Nutrient Extraction and Chemical Analysis
C. Owen Plank
Associate Professor, University of Georgia
The process of selecting a soil test laboratory to provide analytical services is an important step with which all turf mangers are confronted. This process could determine to a great extent the success or failure of a turf nutritional program. Therefore, it is essential to check with laboratories to make sure that the services provided are applicable to your region and meet your needs.
A soil test requires an extractant to determine the amount of plant nutrients in the soil. An extractant is a solution made of water and a certain concentration of a chemical and/or chemicals. A known amount of the extractant is added to a fixed amount of soil and the two are shaken together for a prescribed length of time. This mixture is then separated by filtering through filter paper. The soil is retained on the filter paper, and the extractant, now containing the dissolved plant nutrients, is caught in a vial. The amounts of nutrients in the extractant are determined using the appropriate laboratory instruments.
Some laboratories offer multiple extractants and the one selected for use on a sample is determined by the geographical region from which the sample originated. This is a practice that is used by many laboratories that provide services over a wide variety of geographical regions. However, some laboratories offer only one extractant and using the extractant on soils for which it was not designed or soils for which it is not calibrated can result in unreliable analytical results and recommendations. The ensuing section provides information on the nature and properties of some of the more commonly used extractants and the soil conditions for which they are best suited.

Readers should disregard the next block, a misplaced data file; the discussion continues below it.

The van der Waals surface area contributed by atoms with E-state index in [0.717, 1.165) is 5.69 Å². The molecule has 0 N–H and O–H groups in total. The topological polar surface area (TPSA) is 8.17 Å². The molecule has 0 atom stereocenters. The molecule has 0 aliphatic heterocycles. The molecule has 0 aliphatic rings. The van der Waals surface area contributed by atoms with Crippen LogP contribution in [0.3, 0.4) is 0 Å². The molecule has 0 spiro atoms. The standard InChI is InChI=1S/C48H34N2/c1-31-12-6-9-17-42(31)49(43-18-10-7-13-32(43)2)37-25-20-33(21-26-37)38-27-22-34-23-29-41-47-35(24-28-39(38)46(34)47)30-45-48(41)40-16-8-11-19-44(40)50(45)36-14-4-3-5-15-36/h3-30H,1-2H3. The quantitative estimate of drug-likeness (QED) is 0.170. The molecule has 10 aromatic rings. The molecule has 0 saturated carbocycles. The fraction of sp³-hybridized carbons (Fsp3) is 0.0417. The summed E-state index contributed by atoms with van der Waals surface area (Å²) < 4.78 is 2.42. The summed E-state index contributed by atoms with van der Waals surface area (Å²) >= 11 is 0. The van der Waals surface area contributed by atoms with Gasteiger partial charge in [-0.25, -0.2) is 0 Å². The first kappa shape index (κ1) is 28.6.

A number of extractants have been developed by soil chemists to assess the relative nutrient status of soils and to serve as the basis for making nutrient recommendations. The extractants are designed to remove (extract) a portion of a soil nutrient that can be correlated with some plant growth factor such as dry matter production, quality, etc. Thus, the total quantity of a particular nutrient is not extracted. The portion that is extracted represents only a small fraction of the total amount of a nutrient present in a soil and is related to the amount of the nutrient that may be potentially utilized by the plant. Therefore, the quantity an element extracted may be thought of as an INDEX VALUE because the amount of a nutrient taken up by a plant may be more or less than the amount extracted from the soil. These INDEX VALUES are used by researchers for correlation and calibration purposes to determine fertilizer needs. Common chemical extractants are noted in Table 1 for P and Table 2 for K, Ca, Mg, S, and micronutrients.
Extractants used for a particular nutrient are normally well correlated with one another, but each extracting solution may extract different quantities of a nutrient (Westerman, 1990). This is due to the fact that extractants are designed to extract different nutrients from different compounds or granules in the soil. Consequently, the chemical properties of extracting solutions are determined largely by the chemical and mineralogical properties of the soils for which they were developed. When extractants are used on soils for which they were not designed, attempting to interpret the analytical results can often be futile.